A link to the Guardian's food pages, on its 200th anniversary

Originally called the Manchester Guardian, my regular newspaper was first printed to report on what became known as the Peterloo Massacre, in 1821. Cavalry attacked an unarmed and peaceful crowd attending a meeting calling for greater voting rights. Eighteen were killed and several hundred injured, out of the estimated 60,00 in attendance.

Since that first day, it has always taken a progressive view what now we would call left of centre. In the 1860s, it supported the blockade of the Southern ports of the Confederacy, even though Manchester’s wealth and influence depended on cotton. The city centre has long had a statue of Abraham Lincoln.

In July 1914, in an anti-war piece, the editor declared “We care as little for Belgrade as Belgrade cares for Manchester”. But once war was declared it became supportive of the need to honour our country’s obligations to Belgium. Before and after the War, the Guardian supported women’s suffrage - the main movement for it having been formed in the city.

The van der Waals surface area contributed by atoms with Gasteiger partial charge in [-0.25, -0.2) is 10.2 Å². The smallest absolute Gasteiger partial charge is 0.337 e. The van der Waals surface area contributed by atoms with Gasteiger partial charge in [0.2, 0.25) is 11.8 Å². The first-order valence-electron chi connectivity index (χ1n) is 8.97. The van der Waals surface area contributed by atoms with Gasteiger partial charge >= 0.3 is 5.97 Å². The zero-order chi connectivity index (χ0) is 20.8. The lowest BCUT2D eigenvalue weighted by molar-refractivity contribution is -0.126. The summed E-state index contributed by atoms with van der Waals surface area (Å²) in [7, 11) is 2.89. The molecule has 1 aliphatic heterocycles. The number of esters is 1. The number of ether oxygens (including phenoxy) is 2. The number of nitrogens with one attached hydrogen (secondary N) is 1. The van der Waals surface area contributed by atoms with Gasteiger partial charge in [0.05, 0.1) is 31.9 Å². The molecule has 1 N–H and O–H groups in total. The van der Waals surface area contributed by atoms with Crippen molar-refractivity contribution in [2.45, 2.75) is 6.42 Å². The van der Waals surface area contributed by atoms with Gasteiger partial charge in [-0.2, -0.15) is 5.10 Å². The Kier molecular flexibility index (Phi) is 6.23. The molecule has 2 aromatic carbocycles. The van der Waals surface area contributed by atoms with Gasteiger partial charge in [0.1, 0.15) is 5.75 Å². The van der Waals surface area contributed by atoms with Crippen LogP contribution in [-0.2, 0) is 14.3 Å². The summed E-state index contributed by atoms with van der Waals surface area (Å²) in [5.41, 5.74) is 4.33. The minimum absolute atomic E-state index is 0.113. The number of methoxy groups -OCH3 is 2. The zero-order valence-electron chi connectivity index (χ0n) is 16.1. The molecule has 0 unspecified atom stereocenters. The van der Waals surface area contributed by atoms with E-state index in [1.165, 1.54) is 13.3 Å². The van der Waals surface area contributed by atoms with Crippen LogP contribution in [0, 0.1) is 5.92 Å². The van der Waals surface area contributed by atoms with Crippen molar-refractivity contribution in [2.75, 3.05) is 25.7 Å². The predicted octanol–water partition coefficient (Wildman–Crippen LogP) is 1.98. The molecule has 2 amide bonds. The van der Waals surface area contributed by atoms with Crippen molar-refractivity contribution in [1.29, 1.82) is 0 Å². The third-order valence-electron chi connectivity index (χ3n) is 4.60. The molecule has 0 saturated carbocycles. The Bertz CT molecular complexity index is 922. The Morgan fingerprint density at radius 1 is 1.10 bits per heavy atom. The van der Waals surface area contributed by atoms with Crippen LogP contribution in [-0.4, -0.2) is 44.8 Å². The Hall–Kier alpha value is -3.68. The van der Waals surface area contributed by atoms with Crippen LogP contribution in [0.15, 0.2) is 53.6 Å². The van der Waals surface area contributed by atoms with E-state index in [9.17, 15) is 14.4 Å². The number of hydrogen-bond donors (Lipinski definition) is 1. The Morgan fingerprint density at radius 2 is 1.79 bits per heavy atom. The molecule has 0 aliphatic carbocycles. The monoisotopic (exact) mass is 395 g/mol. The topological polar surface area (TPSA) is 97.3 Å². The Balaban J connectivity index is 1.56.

So, a long, long history of progressive social and political reporting. And some damn fine recipes.


I read it online everyday. It was never on my radar until their reporting on Edward Snowden. I do enjoy reading “Comments” after their articles. A lot of wit goes on there.


I’m also a fan of your local paper, @Harters. The Guardian’s food section, particularly, is a gem for me.

In the US so many of the once venerable metropolitan newspapers haven’t made the transition to digital very well, if they have survived at all.


I had meant to include a note in my original post that the paper, which dropped the “Manchester” from its name in 1959 becoming a national newspaper in name as well as in reality, still reports and comments on social issues from a progressive standpoint. As this article from today’s edition (which does mention food so is on-topic for us)


For several years now, I’ve made a monthly donation for my online Guardian access. Better reporting and writing than most American newspapers. I can’t say I’ve paid attention to the recipes but will start to check on that section. But since I already donate, I do wish I didn’t get a popup asking for money every time I open an article.


Their food section is pretty good, especially if you like Yotam Ottolenghi.